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Abstract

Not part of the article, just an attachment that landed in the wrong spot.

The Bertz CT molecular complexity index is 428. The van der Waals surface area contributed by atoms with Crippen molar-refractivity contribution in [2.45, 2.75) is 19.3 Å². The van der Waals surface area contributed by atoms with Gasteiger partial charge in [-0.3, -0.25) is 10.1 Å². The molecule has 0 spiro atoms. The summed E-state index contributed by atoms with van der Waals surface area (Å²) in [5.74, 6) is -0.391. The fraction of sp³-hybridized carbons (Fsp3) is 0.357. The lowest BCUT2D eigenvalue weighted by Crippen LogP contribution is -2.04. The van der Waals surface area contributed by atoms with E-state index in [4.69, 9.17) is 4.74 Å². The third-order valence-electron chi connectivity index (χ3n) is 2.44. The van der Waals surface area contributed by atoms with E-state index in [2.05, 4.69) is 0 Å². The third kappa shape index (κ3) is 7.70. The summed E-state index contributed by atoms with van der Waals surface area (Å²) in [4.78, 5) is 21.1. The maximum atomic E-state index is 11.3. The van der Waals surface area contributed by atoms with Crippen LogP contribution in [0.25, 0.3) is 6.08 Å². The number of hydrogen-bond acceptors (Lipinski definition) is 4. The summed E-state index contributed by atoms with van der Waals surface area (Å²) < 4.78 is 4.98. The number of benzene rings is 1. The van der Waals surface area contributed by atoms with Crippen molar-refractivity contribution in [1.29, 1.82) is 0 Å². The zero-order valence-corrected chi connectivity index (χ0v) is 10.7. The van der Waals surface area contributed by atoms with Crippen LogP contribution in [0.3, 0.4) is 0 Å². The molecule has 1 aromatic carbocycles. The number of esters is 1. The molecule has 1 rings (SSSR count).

Branded service encounters, in which various aspects of frontline employees are strategically aligned with the firm’s brand positioning, can be achieved along several dimensions such as employee appearance, manner, and personality. While previous research has mainly focused on behavioral traits of employees, this research examines the employee’s physical appearance in association with the brand personality trait across two studies. Study 1 shows that salesperson look-brand personality congruence enhances brand affect by inducing positive affect. Specifically, a brand-congruent look of a salesperson increases positive affect among customers by confirming their prior expectations about what a salesperson of a certain brand should look like as a brand representative. Study 2 reveals that the positive impact of salesperson look-brand personality congruence on brand affect is significant only for customers with high social anxiety whereas this effect disappears for those with low social anxiety. These findings extend previous research on branded service encounters by showing why and when frontline employees’ physical appearance shapes customers’ affective responses toward the brand.

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